Representing 9/11: Intermediality, Plurality and Temporality
Joe, Chung Hwan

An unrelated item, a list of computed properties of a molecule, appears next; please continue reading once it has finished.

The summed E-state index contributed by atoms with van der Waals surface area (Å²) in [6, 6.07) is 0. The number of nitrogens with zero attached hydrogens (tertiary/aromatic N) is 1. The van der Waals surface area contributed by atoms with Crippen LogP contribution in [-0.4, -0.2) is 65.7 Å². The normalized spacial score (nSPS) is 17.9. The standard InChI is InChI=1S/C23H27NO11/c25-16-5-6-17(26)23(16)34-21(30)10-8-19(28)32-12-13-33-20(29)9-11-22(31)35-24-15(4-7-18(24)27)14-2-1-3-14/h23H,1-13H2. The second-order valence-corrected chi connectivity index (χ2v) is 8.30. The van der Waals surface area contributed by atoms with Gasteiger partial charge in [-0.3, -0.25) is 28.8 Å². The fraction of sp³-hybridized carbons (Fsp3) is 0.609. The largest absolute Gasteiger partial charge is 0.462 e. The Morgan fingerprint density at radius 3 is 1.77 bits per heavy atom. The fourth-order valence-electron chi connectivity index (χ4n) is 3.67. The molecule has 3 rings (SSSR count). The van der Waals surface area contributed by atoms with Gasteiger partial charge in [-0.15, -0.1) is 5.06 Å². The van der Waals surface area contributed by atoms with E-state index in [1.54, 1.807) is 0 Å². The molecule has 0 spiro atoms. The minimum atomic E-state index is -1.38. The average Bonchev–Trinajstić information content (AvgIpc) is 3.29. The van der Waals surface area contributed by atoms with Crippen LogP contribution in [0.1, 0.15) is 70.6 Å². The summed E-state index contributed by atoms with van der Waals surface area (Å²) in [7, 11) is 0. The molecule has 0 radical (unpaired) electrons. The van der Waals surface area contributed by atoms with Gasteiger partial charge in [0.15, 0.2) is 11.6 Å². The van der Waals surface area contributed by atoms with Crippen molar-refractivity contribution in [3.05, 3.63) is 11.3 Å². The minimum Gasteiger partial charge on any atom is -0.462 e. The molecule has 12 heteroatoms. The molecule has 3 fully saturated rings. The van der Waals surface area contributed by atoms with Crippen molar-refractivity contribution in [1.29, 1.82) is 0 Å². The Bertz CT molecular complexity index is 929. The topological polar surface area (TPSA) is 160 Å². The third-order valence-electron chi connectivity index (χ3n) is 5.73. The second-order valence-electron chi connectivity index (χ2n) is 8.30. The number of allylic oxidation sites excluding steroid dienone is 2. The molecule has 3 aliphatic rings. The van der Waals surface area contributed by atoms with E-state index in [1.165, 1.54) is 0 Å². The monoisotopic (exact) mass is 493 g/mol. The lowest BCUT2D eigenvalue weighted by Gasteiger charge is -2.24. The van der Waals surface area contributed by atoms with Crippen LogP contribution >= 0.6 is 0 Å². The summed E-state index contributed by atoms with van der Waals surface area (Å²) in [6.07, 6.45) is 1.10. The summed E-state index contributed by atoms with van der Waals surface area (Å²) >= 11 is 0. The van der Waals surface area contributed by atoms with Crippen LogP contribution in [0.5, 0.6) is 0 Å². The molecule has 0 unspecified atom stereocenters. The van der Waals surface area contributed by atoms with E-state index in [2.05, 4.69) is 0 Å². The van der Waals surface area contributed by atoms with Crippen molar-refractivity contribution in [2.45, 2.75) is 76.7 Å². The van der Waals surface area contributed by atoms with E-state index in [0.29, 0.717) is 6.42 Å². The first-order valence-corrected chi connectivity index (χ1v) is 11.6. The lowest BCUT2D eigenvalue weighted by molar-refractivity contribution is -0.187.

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The September 11 attacks have been often referred to as an unprecedented historical event defining the twenty-first century. Live broadcasts of the event in real time have rendered 9/11 an unprecedented visual disaster that brought a collective trauma to Americans, but when placed in historical context, it is not an unprecedented event but rather situated in the trajectory of American history. Concern about retraumatization through the representation of 9/11 brought up the “too soon” dilemma, which caused artists to hesitate in portraying 9/11. Gradually, they began to portray 9/11 in various media forms, such as novels, films, and graphic narratives. Overvisualization has been a dilemma for artists in representing 9/11 because they can’t represent 9/11 fully without visuals, but graphic images of 9/11 can retraumatize readers and audiences. Artists such as novelists, film directors, and cartoonists have tried to find alternative ways to represent 9/11 without re-traumatizing audiences. I examine the representation of 9/11 in terms of intermediality, plurality, and temporality. They have embedded the characteristics of different media into one medium to overcome the limitations of specific types of media—we can refer to this as intermediality. I investigate three different works: a film, The Guys (Jim Simpson, 2002), which depicts the process of writing eulogies through intertitles while drawing attention to sound and touch and de-emphasizing image; a novel, Extremely Loud & Incredibly Close (Jonathan Safran Foer, 2005), which employs various visual elements, such as pictures, colors, and edited text, as pictorial material; and a graphic narrative, In the Shadow of No Towers (Art Spiegelman, 2004), which presents the creative possibilities of graphic narratives as a medium, embracing image and text along with frames and pages.